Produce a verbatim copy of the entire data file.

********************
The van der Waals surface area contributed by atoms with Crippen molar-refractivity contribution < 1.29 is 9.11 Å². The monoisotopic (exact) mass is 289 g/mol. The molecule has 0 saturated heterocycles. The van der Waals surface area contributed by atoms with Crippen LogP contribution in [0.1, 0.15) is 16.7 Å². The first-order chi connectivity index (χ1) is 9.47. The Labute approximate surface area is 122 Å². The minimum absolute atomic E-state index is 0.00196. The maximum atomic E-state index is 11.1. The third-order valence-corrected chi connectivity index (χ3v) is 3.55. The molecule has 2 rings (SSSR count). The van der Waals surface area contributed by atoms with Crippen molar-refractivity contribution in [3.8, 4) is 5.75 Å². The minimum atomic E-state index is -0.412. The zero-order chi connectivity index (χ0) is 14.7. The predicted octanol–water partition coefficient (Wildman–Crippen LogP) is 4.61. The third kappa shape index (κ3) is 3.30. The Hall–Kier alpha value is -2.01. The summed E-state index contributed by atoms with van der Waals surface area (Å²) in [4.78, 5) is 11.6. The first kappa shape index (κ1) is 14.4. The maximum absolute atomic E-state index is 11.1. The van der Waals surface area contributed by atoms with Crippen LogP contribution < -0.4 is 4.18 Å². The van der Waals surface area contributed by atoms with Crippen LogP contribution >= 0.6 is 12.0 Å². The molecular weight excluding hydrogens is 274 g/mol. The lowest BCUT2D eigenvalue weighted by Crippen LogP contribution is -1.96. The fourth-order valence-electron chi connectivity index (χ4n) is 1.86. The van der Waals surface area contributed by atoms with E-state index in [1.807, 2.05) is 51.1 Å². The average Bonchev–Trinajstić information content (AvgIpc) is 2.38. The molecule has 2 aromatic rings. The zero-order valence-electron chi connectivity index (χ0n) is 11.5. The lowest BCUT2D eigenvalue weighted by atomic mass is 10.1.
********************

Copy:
The van der Waals surface area contributed by atoms with Crippen molar-refractivity contribution < 1.29 is 9.11 Å². The monoisotopic (exact) mass is 289 g/mol. The molecule has 0 saturated heterocycles. The van der Waals surface area contributed by atoms with Crippen LogP contribution in [0.1, 0.15) is 16.7 Å². The first-order chi connectivity index (χ1) is 9.47. The Labute approximate surface area is 122 Å². The minimum absolute atomic E-state index is 0.00196. The maximum atomic E-state index is 11.1. The third-order valence-corrected chi connectivity index (χ3v) is 3.55. The molecule has 2 rings (SSSR count). The van der Waals surface area contributed by atoms with Crippen molar-refractivity contribution in [3.8, 4) is 5.75 Å². The minimum atomic E-state index is -0.412. The zero-order chi connectivity index (χ0) is 14.7. The predicted octanol–water partition coefficient (Wildman–Crippen LogP) is 4.61. The third kappa shape index (κ3) is 3.30. The Hall–Kier alpha value is -2.01. The summed E-state index contributed by atoms with van der Waals surface area (Å²) in [4.78, 5) is 11.6. The first kappa shape index (κ1) is 14.4. The maximum absolute atomic E-state index is 11.1. The van der Waals surface area contributed by atoms with Crippen LogP contribution < -0.4 is 4.18 Å². The van der Waals surface area contributed by atoms with Crippen LogP contribution >= 0.6 is 12.0 Å². The molecular weight excluding hydrogens is 274 g/mol. The lowest BCUT2D eigenvalue weighted by Crippen LogP contribution is -1.96. The fourth-order valence-electron chi connectivity index (χ4n) is 1.86. The van der Waals surface area contributed by atoms with E-state index in [1.807, 2.05) is 51.1 Å². The average Bonchev–Trinajstić information content (AvgIpc) is 2.38. The molecule has 2 aromatic rings. The zero-order valence-electron chi connectivity index (χ0n) is 11.5. The lowest BCUT2D eigenvalue weighted by atomic mass is 10.1.